Norman and Arlene Leenhouts have been married 61 years. Four years into their marriage, they began tithing — giving at least 10 percent of their income back to God — and their finances didn’t suffer.
“Fifty-seven years — we were just counting, my wife and I, about how generous the Lord has been,” said Norman Leenhouts when reached by telephone at his home near Rochester, New York. “I really believe you can’t outgive the Lord.”
The couple learned that God blesses and guides people who give generously and trust in Him. Although the humble pair are reticent to discuss their many charitable contributions, the Leenhoutses support a variety of organizations and educational institutions.
“Norm and Arlene feel very strongly about what Jesus says in Matthew 6 — not letting your right hand know what your left is giving. When they give, they give anonymously,” said Doug Langford, the senior pastor of Edgewood Free Methodist Church in Rochester. “They don’t want anybody to know what they are giving except the Lord. This has been in great contrast to much of the giving that is done in society as a whole. … Norm and Arlene are a team in their generosity for the Lord’s work.”
The Leenhoutses learned early in their marriage to give generously while trusting God.
Our favorite Scripture verses are Proverbs 3:5–6,” Norman said.
The verses state: “Trust in the Lord with all your heart and lean not on your own understanding; in all your ways submit to him, and he will make your paths straight.”
Part of that submission includes giving time. Norman — a certified public accountant and real estate broker who founded Broadstone Real Estate LLC — has served on the boards of the Free Methodist Church – USA, Roberts Wesleyan College, Northeastern Seminary, Edgewood Free Methodist Church, University of Rochester, Charles Finney School and Heritage Christian Services Foundation.
He said he did not look forward to the FMCUSA Board of Administration meetings because of “the couple of flights or the long drive” required to get to Indianapolis, but “when I got there, I was so inspired that I was always happy that I went. I feel like what the Free Methodist Church is doing is amazing.”
Norman and Arlene have appreciated the opportunity to go on multiple mission trips — primarily to Asian countries — that have allowed them to see what God is doing around the world through the Free Methodist Church.
“It’s more fun for us to go on a mission trip than it is to go on a vacation trip,” Norman said. “We’ve been so inspired by the trips and the missionaries.”
He has become familiar with the work of Free Methodist educational institutions through more than 20 years on the Roberts Wesleyan College Board of Trustees.
“I’ve seen the results,” he said. “Our society needs education on the spiritual side of things for people to have whole lives.”
Although the Leenhoutses prefer to give quietly, their generosity hasn’t gone unnoticed. Norman has received a Rochester Rotary Award for being a “community member who most exemplifies the motto of Rotary International: ‘service above self.’” The Association of Fundraising Professionals’ Genesee Valley Chapter honored Norman and Arlene with its Outstanding Philanthropist Award “given to an individual or family with a proven record of exceptional generosity who, through direct financial support, has demonstrated outstanding civic and charitable responsibility, and whose generosity encourages others to take philanthropic leadership roles,” according to the Rochester Business Journal.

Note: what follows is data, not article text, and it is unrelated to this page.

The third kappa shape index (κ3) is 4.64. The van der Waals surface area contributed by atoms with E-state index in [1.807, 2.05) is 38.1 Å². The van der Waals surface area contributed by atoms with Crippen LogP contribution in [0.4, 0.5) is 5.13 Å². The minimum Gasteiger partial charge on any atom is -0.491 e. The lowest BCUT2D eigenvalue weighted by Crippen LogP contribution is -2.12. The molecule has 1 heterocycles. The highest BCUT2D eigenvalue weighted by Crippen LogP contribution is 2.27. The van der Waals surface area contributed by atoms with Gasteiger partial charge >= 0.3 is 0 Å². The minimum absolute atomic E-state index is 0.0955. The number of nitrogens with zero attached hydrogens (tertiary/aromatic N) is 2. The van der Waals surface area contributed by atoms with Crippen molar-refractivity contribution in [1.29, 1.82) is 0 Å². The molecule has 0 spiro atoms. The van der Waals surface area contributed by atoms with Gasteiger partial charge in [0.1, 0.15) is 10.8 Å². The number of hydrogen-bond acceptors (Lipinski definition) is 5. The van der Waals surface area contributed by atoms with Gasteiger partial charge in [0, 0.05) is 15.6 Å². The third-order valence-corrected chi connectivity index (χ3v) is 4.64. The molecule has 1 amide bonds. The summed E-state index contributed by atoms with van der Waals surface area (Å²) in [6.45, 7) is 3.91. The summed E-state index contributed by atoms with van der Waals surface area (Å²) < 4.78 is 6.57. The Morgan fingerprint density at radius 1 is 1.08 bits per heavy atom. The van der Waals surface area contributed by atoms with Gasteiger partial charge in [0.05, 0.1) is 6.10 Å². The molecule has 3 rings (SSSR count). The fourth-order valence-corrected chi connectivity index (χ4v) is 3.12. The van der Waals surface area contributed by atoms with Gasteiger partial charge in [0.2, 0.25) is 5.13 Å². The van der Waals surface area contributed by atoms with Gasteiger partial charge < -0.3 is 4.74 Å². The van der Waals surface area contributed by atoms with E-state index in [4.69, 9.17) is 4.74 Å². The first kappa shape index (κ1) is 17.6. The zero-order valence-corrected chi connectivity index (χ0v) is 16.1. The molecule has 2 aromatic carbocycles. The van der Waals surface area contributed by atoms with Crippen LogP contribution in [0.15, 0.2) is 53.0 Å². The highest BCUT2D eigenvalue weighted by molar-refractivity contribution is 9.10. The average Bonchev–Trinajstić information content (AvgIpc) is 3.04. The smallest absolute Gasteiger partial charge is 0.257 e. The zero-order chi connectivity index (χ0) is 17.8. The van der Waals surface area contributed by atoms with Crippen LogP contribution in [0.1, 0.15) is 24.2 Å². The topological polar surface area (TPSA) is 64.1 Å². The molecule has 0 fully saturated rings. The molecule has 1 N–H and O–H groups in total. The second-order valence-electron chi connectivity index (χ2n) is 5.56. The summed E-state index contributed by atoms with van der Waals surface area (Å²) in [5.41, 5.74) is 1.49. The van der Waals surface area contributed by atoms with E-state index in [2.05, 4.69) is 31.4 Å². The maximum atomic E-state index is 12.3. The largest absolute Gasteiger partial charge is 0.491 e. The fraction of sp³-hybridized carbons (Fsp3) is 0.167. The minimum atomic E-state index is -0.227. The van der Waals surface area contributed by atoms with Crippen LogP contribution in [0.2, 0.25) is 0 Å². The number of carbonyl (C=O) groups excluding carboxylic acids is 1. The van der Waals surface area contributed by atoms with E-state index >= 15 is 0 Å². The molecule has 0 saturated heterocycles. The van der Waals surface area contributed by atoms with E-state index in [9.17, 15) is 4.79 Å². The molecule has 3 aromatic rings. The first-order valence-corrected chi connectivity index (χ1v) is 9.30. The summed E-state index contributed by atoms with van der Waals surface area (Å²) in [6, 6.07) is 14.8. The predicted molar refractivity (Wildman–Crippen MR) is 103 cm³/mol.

It’s harder to keep donations secret in this Internet age. An online search reveals a variety of causes to which the Leenhoutses have contributed from medical research to the United Way, but they are especially devoted to the Free Methodist Church.
Langford, their pastor, said that Norman once commented, “The motivation for giving should not be the church budget, and it’s hardly even relevant. The motive should be to return what belongs to the Lord. If you desire to support the budget due to the need not being met or because of your love for the church, you would give beyond the tithe for which you will be blessed.” Langford repeated that comment in a sermon on tithing.
The pastor added that Norman has encouraged reluctant givers by telling them that they can begin with graduated tithing — starting with a lower percentage and then increasing the percentage as their love for giving grows.
The Leenhoutses continue to inspire others to give more and trust the Lord. Their efforts were recognized two years ago when the Charles Finney School’s middle school and high school choir members sang a song written in honor of Norman and Arlene. According to the school’s Facebook page, the song, “Trust in the Lord Evermore – TITLE,” was based on Proverbs 3:5–6.
The Father Life magazine published an interview with Norman in 2007. While addressing a question about how to balance career, marriage and fatherhood, he said, “I think you should also add community service that is doing for others where we have an obligation too. I started out spending very little time in this area at the beginning of my career, so I have tried to make up that time since. … I have tried to divide my time by thirds among family (marriage and fatherhood), community service and work.”
When Roberts Wesleyan College’s Roberts Today magazine profiled Norman in 2012, the publication described his giving philosophy as matching 2 Corinthians 9:7: “Each of you should give what you have decided in your heart to give, not reluctantly or under compulsion, for God loves a cheerful giver.
For the Leenhoutses, it isn’t difficult to be cheerful while giving.
“There’s no greater joy than helping others,” Norman said. “It’s fun, and it’s a great blessing to be able to do that.”14